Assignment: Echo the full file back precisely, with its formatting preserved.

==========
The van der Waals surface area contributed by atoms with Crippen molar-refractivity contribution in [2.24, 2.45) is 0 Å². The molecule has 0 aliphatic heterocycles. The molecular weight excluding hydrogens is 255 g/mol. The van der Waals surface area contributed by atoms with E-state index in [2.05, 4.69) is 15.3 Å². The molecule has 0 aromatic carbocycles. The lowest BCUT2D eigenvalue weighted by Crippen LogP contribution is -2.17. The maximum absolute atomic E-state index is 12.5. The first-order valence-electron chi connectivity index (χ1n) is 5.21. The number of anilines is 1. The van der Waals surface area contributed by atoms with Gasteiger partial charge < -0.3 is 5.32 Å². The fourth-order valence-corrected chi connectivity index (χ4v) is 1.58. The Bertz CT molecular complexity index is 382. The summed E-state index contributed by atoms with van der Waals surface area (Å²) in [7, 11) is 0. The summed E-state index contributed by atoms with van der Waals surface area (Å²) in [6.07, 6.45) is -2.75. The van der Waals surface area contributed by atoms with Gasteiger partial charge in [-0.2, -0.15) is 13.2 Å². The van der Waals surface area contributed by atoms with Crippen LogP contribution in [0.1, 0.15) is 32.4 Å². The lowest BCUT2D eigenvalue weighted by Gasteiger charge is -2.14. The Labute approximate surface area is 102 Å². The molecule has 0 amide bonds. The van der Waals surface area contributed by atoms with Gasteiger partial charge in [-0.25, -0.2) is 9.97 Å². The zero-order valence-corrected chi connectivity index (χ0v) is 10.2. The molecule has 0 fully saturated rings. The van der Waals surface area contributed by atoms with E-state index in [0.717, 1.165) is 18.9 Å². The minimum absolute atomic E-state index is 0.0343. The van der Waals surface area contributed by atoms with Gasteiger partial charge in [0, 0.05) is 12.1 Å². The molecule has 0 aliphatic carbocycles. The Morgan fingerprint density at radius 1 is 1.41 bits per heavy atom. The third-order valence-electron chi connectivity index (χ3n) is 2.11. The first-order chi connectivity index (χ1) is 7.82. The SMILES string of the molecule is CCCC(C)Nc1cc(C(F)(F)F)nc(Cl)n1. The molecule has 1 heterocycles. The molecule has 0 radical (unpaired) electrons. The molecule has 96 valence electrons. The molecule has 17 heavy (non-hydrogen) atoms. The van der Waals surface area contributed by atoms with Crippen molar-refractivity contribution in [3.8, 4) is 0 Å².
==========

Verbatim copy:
The van der Waals surface area contributed by atoms with Crippen molar-refractivity contribution in [2.24, 2.45) is 0 Å². The molecule has 0 aliphatic heterocycles. The molecular weight excluding hydrogens is 255 g/mol. The van der Waals surface area contributed by atoms with E-state index in [2.05, 4.69) is 15.3 Å². The molecule has 0 aromatic carbocycles. The lowest BCUT2D eigenvalue weighted by Crippen LogP contribution is -2.17. The maximum absolute atomic E-state index is 12.5. The first-order valence-electron chi connectivity index (χ1n) is 5.21. The number of anilines is 1. The van der Waals surface area contributed by atoms with Gasteiger partial charge < -0.3 is 5.32 Å². The fourth-order valence-corrected chi connectivity index (χ4v) is 1.58. The Bertz CT molecular complexity index is 382. The summed E-state index contributed by atoms with van der Waals surface area (Å²) in [7, 11) is 0. The summed E-state index contributed by atoms with van der Waals surface area (Å²) in [6.07, 6.45) is -2.75. The van der Waals surface area contributed by atoms with Gasteiger partial charge in [-0.2, -0.15) is 13.2 Å². The van der Waals surface area contributed by atoms with Crippen LogP contribution in [0.1, 0.15) is 32.4 Å². The lowest BCUT2D eigenvalue weighted by Gasteiger charge is -2.14. The Labute approximate surface area is 102 Å². The molecule has 0 amide bonds. The van der Waals surface area contributed by atoms with Gasteiger partial charge in [-0.25, -0.2) is 9.97 Å². The zero-order valence-corrected chi connectivity index (χ0v) is 10.2. The molecule has 0 fully saturated rings. The van der Waals surface area contributed by atoms with E-state index in [0.717, 1.165) is 18.9 Å². The minimum absolute atomic E-state index is 0.0343. The van der Waals surface area contributed by atoms with Gasteiger partial charge in [0, 0.05) is 12.1 Å². The molecule has 0 aliphatic carbocycles. The Morgan fingerprint density at radius 1 is 1.41 bits per heavy atom. The third-order valence-electron chi connectivity index (χ3n) is 2.11. The first-order chi connectivity index (χ1) is 7.82. The SMILES string of the molecule is CCCC(C)Nc1cc(C(F)(F)F)nc(Cl)n1. The molecule has 1 heterocycles. The molecule has 0 radical (unpaired) electrons. The molecule has 96 valence electrons. The molecule has 17 heavy (non-hydrogen) atoms. The van der Waals surface area contributed by atoms with Crippen molar-refractivity contribution in [3.8, 4) is 0 Å².